February 7, 1968, Bernard Josephs returned to his home in England, to find that his wife, Claire had been murdered. While the crime scene had been gruesome, his wife had defensive wounds, telling investigators that she put up a fight. There were no signs of forced entry. A half-finished meal was prepared in the kitchen, leading investigators to believe someone Claire knew stopped by while she was making dinner.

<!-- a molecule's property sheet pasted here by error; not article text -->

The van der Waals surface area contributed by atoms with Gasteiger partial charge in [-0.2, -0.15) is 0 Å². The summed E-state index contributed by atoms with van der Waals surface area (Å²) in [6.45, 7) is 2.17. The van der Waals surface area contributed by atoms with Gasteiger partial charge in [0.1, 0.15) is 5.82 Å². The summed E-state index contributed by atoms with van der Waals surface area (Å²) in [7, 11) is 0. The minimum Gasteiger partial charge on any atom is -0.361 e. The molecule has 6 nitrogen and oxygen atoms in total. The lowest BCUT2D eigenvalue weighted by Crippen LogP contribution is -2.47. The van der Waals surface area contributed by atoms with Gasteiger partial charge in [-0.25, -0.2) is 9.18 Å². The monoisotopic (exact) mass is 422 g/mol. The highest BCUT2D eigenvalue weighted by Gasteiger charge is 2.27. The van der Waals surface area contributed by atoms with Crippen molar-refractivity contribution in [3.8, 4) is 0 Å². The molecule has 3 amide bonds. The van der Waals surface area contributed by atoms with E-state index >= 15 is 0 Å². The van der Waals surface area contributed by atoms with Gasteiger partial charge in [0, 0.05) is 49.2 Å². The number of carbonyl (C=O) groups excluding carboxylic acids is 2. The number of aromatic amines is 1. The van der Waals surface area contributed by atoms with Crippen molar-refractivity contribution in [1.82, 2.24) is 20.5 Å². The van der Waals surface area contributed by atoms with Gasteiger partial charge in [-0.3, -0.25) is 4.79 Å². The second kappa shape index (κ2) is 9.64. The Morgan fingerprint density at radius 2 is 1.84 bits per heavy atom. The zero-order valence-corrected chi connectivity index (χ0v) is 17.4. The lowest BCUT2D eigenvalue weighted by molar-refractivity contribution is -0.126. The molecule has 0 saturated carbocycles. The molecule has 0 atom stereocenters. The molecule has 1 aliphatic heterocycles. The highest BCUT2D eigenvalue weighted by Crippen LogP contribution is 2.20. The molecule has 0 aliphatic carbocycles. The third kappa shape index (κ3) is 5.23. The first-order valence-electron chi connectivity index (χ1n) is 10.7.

Police narrowed their suspects to one, Roger Payne, an acquaintance of the Josephs. He had a flimsy alibi and wounds on his hands. That seemed to be enough for them to investigate him further. Though forensics in the 60s wasn’t nearly as advanced as today, investigators were still able to find fibers from Claire’s red wool dress on his clothes and in his car along with traces of blood that matched Claire’s blood type.
Roger Payne was sentenced to life in prison after a guilty verdict in this case that forensic evidence helped solve.
This early case using forensic evidence is impressive for it’s time.